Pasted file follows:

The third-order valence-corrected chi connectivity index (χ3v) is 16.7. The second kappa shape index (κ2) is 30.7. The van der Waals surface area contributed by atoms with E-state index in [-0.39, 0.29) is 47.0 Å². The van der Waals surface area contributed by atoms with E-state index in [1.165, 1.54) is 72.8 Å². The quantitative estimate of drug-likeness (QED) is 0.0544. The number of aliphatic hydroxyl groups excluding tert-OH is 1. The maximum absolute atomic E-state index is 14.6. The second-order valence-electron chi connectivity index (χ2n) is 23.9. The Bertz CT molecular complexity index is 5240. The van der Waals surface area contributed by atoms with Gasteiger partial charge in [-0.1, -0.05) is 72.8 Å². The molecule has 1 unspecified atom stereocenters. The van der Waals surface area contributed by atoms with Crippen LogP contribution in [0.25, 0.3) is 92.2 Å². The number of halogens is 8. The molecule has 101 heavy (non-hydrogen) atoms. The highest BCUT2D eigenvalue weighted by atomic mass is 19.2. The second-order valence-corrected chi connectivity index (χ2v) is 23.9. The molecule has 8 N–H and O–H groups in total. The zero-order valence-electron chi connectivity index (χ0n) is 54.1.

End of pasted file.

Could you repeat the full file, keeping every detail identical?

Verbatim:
The third-order valence-corrected chi connectivity index (χ3v) is 16.7. The second kappa shape index (κ2) is 30.7. The van der Waals surface area contributed by atoms with E-state index in [-0.39, 0.29) is 47.0 Å². The van der Waals surface area contributed by atoms with E-state index in [1.165, 1.54) is 72.8 Å². The quantitative estimate of drug-likeness (QED) is 0.0544. The number of aliphatic hydroxyl groups excluding tert-OH is 1. The maximum absolute atomic E-state index is 14.6. The second-order valence-electron chi connectivity index (χ2n) is 23.9. The Bertz CT molecular complexity index is 5240. The van der Waals surface area contributed by atoms with Gasteiger partial charge in [-0.1, -0.05) is 72.8 Å². The molecule has 1 unspecified atom stereocenters. The van der Waals surface area contributed by atoms with Crippen LogP contribution in [0.25, 0.3) is 92.2 Å². The number of halogens is 8. The molecule has 101 heavy (non-hydrogen) atoms. The highest BCUT2D eigenvalue weighted by atomic mass is 19.2. The second-order valence-corrected chi connectivity index (χ2v) is 23.9. The molecule has 8 N–H and O–H groups in total. The zero-order valence-electron chi connectivity index (χ0n) is 54.1.